Defalcation of ERISA Plan Not Dischargeable
The United States Department of Labor (DOL) obtained a pre-bankruptcy judgment against debtor Michael Harris in federal district court. The judgment provided that, under the Employee Retirement Income Security Act of 1974 (ERISA), Harris breached his fiduciary duty when the company he managed as the chief executive officer (CEO) failed to remit funds withheld from its employees’ paychecks for their health insurance plan. The DOL filed an adversary proceeding in Harris’s Chapter 7 bankruptcy to have that judgment debt declared nondischargeable as a debt for defalcation while acting in a fiduciary capacity under 11 U.S.C. § 523(a)(4). The bankruptcy court granted summary judgment in the DOL’s favor, declaring the debt nondischargeable.
In In re: Michael P. Harris, As surety for Faribault Mills Inc., As surety for Faribault Woolen Mill Company Debtor, U.S. Department of Labor Appellee v. Michael P. Harris, No. 17-1261, United States Court of Appeals For the Eighth Circuit (August 3, 2018) Harris appealed the findings and claimed he could discharge the debt owed to the DOL.
In 2001, Harris became CEO, President, and Chairman of the Board of Directors of Faribault Woolen Mills Company (“Faribault”), a blanket manufacturer. He owned 0.3 percent or less of Faribault’s outstanding stock and had common options.
Faribault sponsored the Faribault Woolen Mills, Inc. Fully Insured Hospital Life Welfare Plan (“Plan”) to provide health insurance for its employees. The Plan contracted with HealthPartners Health Insurance Company (“HealthPartners”) to provide healthcare benefits for Plan participants. Employee contributions funded 100 percent of the health insurance premiums. The premiums were due to HealthPartners on the first of every month to provide insurance coverage for that month. Faribault withheld the health insurance premiums from the employee-participants’ paychecks and then remitted the amount owed to HealthPartners from its general operations account on the first of each month. (Faribault also paid its general corporate expenditures from the same general operations account.) Harris knew that the payments were due monthly.
On at least two occasions in 2008—January 29 and November 26—Faribault issued checks to HealthPartners that Harris had signed that were subsequently returned by Faribault’s bank to HealthPartners due to insufficient funds. Following the return of those checks, Faribault ultimately remitted payment of the insurance premiums to HealthPartners without loss of Plan insurance coverage.
Faribault issued a check on January 27, 2009, signed by Harris, to HealthPartners for $22,593.02 to pay Plan premiums owed for January 2009. That check also bounced. In a letter dated February 28, 2009, HealthPartners advised it would cancel the Plan if Faribault did not pay in full.
Meanwhile, on February 27, 2009, Faribault issued a check that Harris signed to HealthPartners for $19,466.91 to pay the February 2009 Plan premiums. HealthPartners returned the February 27 check to Faribault. In an accompanying letter dated March 3, 2009, HealthPartners informed Dorr, Faribault’s CFO, that it would accept only wire payments due to Faribault’s prior insufficient-funds checks.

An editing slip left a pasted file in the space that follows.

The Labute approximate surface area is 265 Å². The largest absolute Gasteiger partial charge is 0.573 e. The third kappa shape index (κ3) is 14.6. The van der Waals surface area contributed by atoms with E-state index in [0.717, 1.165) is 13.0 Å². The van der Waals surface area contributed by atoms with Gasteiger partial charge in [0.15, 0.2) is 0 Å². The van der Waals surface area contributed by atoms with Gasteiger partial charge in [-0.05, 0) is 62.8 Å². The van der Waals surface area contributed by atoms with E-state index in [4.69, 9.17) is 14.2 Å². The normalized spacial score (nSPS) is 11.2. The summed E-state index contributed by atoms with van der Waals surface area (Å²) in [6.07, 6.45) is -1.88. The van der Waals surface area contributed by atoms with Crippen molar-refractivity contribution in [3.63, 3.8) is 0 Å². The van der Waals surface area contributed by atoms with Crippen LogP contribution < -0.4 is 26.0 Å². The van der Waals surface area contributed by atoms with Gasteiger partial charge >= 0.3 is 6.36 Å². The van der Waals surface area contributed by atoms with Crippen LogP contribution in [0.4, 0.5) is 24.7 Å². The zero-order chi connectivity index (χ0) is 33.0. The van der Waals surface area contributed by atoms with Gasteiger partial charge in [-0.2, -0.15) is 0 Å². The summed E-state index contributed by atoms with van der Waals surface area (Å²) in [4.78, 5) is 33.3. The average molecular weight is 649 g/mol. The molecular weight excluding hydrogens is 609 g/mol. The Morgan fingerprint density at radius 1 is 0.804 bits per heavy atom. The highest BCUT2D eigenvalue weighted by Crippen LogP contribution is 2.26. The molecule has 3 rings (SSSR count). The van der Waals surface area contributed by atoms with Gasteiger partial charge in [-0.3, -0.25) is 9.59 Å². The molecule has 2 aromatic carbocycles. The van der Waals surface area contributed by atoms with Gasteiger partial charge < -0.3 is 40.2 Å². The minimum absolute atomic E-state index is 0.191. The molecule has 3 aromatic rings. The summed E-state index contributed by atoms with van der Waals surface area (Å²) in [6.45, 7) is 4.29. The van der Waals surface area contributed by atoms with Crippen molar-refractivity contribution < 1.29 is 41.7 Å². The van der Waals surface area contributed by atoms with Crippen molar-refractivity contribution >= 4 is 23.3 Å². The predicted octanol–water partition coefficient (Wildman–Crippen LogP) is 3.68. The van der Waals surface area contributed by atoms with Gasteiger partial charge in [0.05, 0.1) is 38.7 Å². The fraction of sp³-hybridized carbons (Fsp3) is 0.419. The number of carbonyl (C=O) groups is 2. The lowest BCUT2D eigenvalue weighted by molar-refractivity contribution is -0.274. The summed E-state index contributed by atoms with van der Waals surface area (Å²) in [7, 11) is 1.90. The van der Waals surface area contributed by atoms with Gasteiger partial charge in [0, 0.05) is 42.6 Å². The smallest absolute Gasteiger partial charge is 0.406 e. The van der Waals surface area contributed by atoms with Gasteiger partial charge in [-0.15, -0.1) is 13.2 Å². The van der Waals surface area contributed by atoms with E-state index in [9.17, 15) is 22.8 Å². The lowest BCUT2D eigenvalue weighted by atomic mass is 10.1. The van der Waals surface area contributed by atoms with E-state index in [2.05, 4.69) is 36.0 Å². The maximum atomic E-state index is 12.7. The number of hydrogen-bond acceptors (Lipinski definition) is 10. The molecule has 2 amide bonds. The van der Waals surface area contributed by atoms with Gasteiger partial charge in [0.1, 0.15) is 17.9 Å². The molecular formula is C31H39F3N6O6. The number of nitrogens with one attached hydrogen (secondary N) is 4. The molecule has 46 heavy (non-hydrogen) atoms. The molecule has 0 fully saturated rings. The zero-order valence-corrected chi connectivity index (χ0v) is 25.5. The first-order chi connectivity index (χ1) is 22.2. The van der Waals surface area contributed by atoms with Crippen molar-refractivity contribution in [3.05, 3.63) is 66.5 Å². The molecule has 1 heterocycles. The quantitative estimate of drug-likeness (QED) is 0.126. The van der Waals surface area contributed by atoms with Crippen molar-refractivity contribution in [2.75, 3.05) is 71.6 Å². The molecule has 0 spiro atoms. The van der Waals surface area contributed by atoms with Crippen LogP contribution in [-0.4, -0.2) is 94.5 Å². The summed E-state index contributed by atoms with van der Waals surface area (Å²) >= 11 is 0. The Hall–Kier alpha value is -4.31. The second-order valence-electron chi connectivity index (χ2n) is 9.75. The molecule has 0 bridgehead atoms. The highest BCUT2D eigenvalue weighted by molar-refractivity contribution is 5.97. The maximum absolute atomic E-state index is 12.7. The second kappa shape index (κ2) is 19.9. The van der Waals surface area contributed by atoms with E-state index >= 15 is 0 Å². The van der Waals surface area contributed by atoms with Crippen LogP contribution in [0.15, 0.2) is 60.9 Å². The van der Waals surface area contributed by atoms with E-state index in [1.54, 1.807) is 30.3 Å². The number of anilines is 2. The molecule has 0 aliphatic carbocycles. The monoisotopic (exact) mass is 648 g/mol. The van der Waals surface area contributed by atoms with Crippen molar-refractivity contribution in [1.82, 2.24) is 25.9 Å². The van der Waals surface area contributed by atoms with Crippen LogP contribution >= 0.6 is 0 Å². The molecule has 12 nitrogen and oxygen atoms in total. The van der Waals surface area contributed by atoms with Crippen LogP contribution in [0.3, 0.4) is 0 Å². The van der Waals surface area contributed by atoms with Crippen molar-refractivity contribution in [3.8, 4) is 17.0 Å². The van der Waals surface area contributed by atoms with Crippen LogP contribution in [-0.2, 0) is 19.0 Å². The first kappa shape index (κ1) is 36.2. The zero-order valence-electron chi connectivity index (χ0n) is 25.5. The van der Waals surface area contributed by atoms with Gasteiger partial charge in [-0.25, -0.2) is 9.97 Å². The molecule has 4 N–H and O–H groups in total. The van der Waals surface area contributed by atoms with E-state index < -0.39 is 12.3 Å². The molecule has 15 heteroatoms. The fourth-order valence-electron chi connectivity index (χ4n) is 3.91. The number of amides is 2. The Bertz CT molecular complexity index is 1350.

When Faribault did not remit the overdue payments, HealthPartners canceled the Plan’s insurance policy on April 1, 2009, retroactive to January 31, 2009, due to non-payment of premiums. Faribault thus never remitted $55,040.61 withheld from its employees’ paychecks for insurance premiums from January 9, 2009, to March 20, 2009. Also, from January to March 2009, Faribault issued checks to other creditors from the general operations account containing commingled Plan premiums.
District Court Proceedings
On December 12, 2012, the DOL filed a complaint against Harris in federal district court, alleging that he violated ERISA. Specifically, the DOL asserted Harris failed to remit the $55,040.61 in withheld employee earnings to pay for the Plan’s healthcare premiums to HealthPartners. The DOL alleged that Harris’s failure to use the employees’ withheld wages to pay the HealthPartners premium breached his duty of loyalty to the Plan participants, in violation of ERISA § 404(a)(1)(A), 29 U.S.C. § 1104(a)(1)(A).
Following a bench trial, the district court held that Harris breached his fiduciary duty of loyalty under ERISA. The district court first determined that Harris acted as an ERISA fiduciary. According to the court, the amounts withheld from Faribault employees’ paychecks for Plan premium payments became “‘plan assets,’ and they became so as of the date on which the employees’ wages were paid (i.e., the date on which the employees’ contributions were withheld).”
Second, the district court found “that Harris breached his duty of loyalty to the Health Plan by failing to remit plan assets to the Health Plan and instead using those assets to pay corporate creditors and personal expenses.”
The district court determined that Harris’s fiduciary breach caused the $55,040.61 in losses that the Plan suffered. The court characterized the evidence as showing “that an amount of money significantly higher than the amount of premiums that was due to HealthPartners was removed from the account from which premiums were paid and was neither paid to HealthPartners nor returned to the employees, but instead was used to pay other corporate expenses or debts.” The district court found Harris liable to the Plan for $55,040.61 in restitution and, with prejudgment interest, awarded a total of $67,839.60. Harris did not appeal.